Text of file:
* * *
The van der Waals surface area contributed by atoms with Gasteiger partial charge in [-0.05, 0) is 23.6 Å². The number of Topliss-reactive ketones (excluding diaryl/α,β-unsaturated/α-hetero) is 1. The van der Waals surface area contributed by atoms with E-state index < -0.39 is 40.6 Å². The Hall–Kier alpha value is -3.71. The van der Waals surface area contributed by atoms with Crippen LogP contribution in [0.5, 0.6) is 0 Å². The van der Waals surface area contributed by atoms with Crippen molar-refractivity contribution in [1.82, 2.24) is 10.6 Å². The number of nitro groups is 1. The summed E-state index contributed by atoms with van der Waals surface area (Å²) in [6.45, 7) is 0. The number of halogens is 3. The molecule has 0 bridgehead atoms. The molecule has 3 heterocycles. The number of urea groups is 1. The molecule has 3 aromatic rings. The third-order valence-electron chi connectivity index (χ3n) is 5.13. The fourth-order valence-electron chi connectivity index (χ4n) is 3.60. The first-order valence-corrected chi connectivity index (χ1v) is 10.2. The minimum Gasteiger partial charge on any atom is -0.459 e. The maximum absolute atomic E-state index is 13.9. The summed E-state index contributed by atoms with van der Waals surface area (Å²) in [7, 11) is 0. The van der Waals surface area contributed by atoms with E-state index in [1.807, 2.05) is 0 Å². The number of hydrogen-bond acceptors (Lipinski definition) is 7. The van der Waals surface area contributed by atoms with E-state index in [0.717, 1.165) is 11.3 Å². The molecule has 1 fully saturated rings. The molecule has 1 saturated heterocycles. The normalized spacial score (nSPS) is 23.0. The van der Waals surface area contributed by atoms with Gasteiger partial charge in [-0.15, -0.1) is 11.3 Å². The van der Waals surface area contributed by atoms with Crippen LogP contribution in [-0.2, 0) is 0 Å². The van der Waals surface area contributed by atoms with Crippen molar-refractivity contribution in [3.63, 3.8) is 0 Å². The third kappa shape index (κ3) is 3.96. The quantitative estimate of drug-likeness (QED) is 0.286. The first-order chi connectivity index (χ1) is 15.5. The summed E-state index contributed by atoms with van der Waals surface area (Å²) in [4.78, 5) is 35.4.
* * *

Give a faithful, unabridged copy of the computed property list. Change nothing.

The van der Waals surface area contributed by atoms with Gasteiger partial charge in [-0.05, 0) is 23.6 Å². The number of Topliss-reactive ketones (excluding diaryl/α,β-unsaturated/α-hetero) is 1. The van der Waals surface area contributed by atoms with E-state index < -0.39 is 40.6 Å². The Hall–Kier alpha value is -3.71. The van der Waals surface area contributed by atoms with Crippen LogP contribution in [0.5, 0.6) is 0 Å². The van der Waals surface area contributed by atoms with Crippen molar-refractivity contribution in [1.82, 2.24) is 10.6 Å². The number of nitro groups is 1. The summed E-state index contributed by atoms with van der Waals surface area (Å²) in [6.45, 7) is 0. The number of halogens is 3. The molecule has 0 bridgehead atoms. The molecule has 3 heterocycles. The number of urea groups is 1. The molecule has 3 aromatic rings. The third-order valence-electron chi connectivity index (χ3n) is 5.13. The fourth-order valence-electron chi connectivity index (χ4n) is 3.60. The first-order valence-corrected chi connectivity index (χ1v) is 10.2. The minimum Gasteiger partial charge on any atom is -0.459 e. The maximum absolute atomic E-state index is 13.9. The summed E-state index contributed by atoms with van der Waals surface area (Å²) in [7, 11) is 0. The van der Waals surface area contributed by atoms with E-state index in [1.807, 2.05) is 0 Å². The number of hydrogen-bond acceptors (Lipinski definition) is 7. The van der Waals surface area contributed by atoms with E-state index in [0.717, 1.165) is 11.3 Å². The molecule has 1 fully saturated rings. The molecule has 1 saturated heterocycles. The normalized spacial score (nSPS) is 23.0. The van der Waals surface area contributed by atoms with Gasteiger partial charge in [-0.15, -0.1) is 11.3 Å². The van der Waals surface area contributed by atoms with Crippen LogP contribution in [-0.2, 0) is 0 Å². The van der Waals surface area contributed by atoms with Crippen molar-refractivity contribution in [3.63, 3.8) is 0 Å². The third kappa shape index (κ3) is 3.96. The quantitative estimate of drug-likeness (QED) is 0.286. The first-order chi connectivity index (χ1) is 15.5. The summed E-state index contributed by atoms with van der Waals surface area (Å²) in [4.78, 5) is 35.4.